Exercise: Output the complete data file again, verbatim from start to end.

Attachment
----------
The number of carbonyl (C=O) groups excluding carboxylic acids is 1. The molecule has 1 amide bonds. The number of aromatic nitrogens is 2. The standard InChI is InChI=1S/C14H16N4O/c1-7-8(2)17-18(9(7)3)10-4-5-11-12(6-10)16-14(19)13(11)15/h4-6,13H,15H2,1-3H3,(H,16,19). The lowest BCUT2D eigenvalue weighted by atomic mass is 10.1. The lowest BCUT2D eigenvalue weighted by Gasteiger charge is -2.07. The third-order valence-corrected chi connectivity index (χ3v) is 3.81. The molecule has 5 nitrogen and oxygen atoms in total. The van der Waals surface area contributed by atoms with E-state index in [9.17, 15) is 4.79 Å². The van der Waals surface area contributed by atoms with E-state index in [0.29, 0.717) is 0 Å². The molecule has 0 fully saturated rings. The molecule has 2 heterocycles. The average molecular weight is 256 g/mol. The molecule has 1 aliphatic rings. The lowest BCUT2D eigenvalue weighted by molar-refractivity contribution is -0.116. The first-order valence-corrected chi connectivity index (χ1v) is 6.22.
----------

The number of carbonyl (C=O) groups excluding carboxylic acids is 1. The molecule has 1 amide bonds. The number of aromatic nitrogens is 2. The standard InChI is InChI=1S/C14H16N4O/c1-7-8(2)17-18(9(7)3)10-4-5-11-12(6-10)16-14(19)13(11)15/h4-6,13H,15H2,1-3H3,(H,16,19). The lowest BCUT2D eigenvalue weighted by atomic mass is 10.1. The lowest BCUT2D eigenvalue weighted by Gasteiger charge is -2.07. The third-order valence-corrected chi connectivity index (χ3v) is 3.81. The molecule has 5 nitrogen and oxygen atoms in total. The van der Waals surface area contributed by atoms with E-state index in [9.17, 15) is 4.79 Å². The van der Waals surface area contributed by atoms with E-state index in [0.29, 0.717) is 0 Å². The molecule has 0 fully saturated rings. The molecule has 2 heterocycles. The average molecular weight is 256 g/mol. The molecule has 1 aliphatic rings. The lowest BCUT2D eigenvalue weighted by molar-refractivity contribution is -0.116. The first-order valence-corrected chi connectivity index (χ1v) is 6.22.